“What do you call a pine tree along the trail of the Guadalupe mountains?”
“What do you call it Sonia?”
“Not sure, it’s a cliff hanger.”
The scenery changed immensely as we got to Pine Top camp ground and even the weather. It got significantly colder by the time we up into the mountains and it even rained a little bit which worried me but Adam didn’t seem threatened by it so that made me feel better about our situation.
We took a lot of breaks and didn’t get to Mescalero Campground in the back country until almost dark, we definitely hustled the last couple of miles to make sure we got there with enough light. Beautiful hike to the spot though, Adam is right when he says its worth going into the back country, it was like we were in a different park when we passed Pine Top.
There were pine needles sprinkled all over the soft dirt, tall pine trees reaching up around us, and the air was cool and crisp. It really didn’t feel or look like Texas. Adam took this cute picture to the left of different colored leaves spurting from the pine needled wilderness floors. It makes me think of how diverse Texas is. Proven through the array of state and national parks. We were pretty exhausted by the time we got to our campsite at Mescalero, Adam cooked while I journaled inside the tent. It was shivering cold but no snow thank goodness. We ate a pretty humble meal that night consisting of sausage and pita (our diet pretty much all day) before going to sleep. Yet, it was delicious cause when you’re camping and hiking simple food always tastes 100 times better than normal.
Early morning, but we took it easy. I was feeling pretty good, got a bit of a stretch and I slept hard the night before. So hard in fact, I had some insanely vivid dreams. One being that the world was ending and the Aztec Empire of Teotihuacan was rising over Mexico city from the sand and this pink/purple pastel hair colored couple had been the ones responsible for it. All the indigenous that were sacrificed were coming back from the dead and spearing all of the citizens of Mexico with conquistador lineage. It was nuts. I should have written it down in more detail but you know how quickly you forget the details to dreams.
It made me think about the Native Americans that lived in mountains hundreds of years before, or maybe it wasn’t even that long ago because I know that a friend of mine, Joshua Tree, is Mescalero Apache and that we were close to his tribes reservation. The campsite we slept at is named after the Mescalero Natives. According to a guide book I read for the park, the Mescalero used to dig deep pits in the mountains where they would burn a species of agave plant to make the alcoholic drink of mezcal. I think the tribes that lived in Oaxaca, Mexico before the Spanish conquest would also burn agave to make mezcal. Maybe my dream wasn’t really that random….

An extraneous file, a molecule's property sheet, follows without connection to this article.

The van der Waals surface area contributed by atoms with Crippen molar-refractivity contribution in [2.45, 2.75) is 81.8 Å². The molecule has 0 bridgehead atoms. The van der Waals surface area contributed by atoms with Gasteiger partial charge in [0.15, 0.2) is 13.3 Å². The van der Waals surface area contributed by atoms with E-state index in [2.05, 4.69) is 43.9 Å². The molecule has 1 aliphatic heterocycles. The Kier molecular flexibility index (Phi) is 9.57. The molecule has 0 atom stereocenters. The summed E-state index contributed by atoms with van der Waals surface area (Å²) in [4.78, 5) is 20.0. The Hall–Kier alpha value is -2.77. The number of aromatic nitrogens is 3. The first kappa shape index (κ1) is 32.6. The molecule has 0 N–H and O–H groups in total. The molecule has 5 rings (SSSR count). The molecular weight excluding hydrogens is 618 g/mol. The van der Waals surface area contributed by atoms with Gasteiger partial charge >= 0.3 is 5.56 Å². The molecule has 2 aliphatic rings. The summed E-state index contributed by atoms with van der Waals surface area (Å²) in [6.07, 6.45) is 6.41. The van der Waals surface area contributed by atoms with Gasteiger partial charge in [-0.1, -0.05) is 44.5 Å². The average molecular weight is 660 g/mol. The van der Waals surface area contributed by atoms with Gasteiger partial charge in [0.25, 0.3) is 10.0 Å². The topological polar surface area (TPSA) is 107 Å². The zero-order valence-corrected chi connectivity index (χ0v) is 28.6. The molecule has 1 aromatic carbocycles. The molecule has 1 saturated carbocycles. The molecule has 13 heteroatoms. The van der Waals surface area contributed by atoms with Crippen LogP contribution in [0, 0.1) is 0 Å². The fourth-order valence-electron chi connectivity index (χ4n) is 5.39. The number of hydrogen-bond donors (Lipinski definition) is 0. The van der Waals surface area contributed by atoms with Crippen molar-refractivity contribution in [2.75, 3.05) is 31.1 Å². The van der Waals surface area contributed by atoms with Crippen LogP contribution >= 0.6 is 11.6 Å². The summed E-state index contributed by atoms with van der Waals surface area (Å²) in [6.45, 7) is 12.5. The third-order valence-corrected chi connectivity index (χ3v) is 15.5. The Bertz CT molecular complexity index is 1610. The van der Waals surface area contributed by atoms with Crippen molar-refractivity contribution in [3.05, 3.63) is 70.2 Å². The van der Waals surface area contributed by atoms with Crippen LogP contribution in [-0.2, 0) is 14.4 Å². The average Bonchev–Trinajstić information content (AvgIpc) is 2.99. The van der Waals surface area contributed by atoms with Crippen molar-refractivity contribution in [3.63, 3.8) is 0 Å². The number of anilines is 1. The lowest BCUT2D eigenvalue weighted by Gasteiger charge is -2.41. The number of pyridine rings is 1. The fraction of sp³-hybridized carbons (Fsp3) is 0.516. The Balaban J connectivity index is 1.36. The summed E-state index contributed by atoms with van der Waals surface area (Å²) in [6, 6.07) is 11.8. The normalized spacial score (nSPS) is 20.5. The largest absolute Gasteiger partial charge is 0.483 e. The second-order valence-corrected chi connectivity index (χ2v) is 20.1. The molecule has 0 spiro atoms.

We gathered up and then set out again after having MORE sausage and pita for breakfast and both drawing in my journal. We also had some instant coffee and took a view pictures of us and the view that we had of dog canyon. The morning air was pretty chilly but we enjoyed eachother’s company, the scenery, and the quiet all around us. Seriously though, the quiet of the mountains is so loud that you can’t hear any thoughts in your mind that would otherwise be racing. It’s powerful and humbling.
After hiking back south the way we came, we veered over onto the Juniper Trail before taking the Bowl Trail down on the way to Hunter’s Peak! Hunter’s peak is 8,365ft up. Also, a really crazy awesome view of the land below. From the point we could see Guadalupe Peak which had an intense cloud blanketing it. We were thinking “Dang you probably can’t see anything up there.” It looked surreal.
We got out kicks taking pics and then proceeded the Bowl Trail until it was time to descend Bear Canyon which is not a canyon you want to fuck with. It took us an unbelievably long time to get down, very steep, I couldn’t even fathom having to go up it. None the less, we continued to tell silly jokes to each other until we made it down and took the Frijole trail back to Pine Springs. We stopped a few times to check out the mountain goats that were peering at us from the side of the cliff next to Bear Canyon. As we were coming back we made it just in time to catch the sun setting which was perfect because I hadn’t been able to get a good sunset view in the trip yet. It was a spectacular sight to end the trip.
Purple: Thursdays hike 8 miles total
Red: Fridays hike 7 miles total
Green: Saturdays hike 9 miles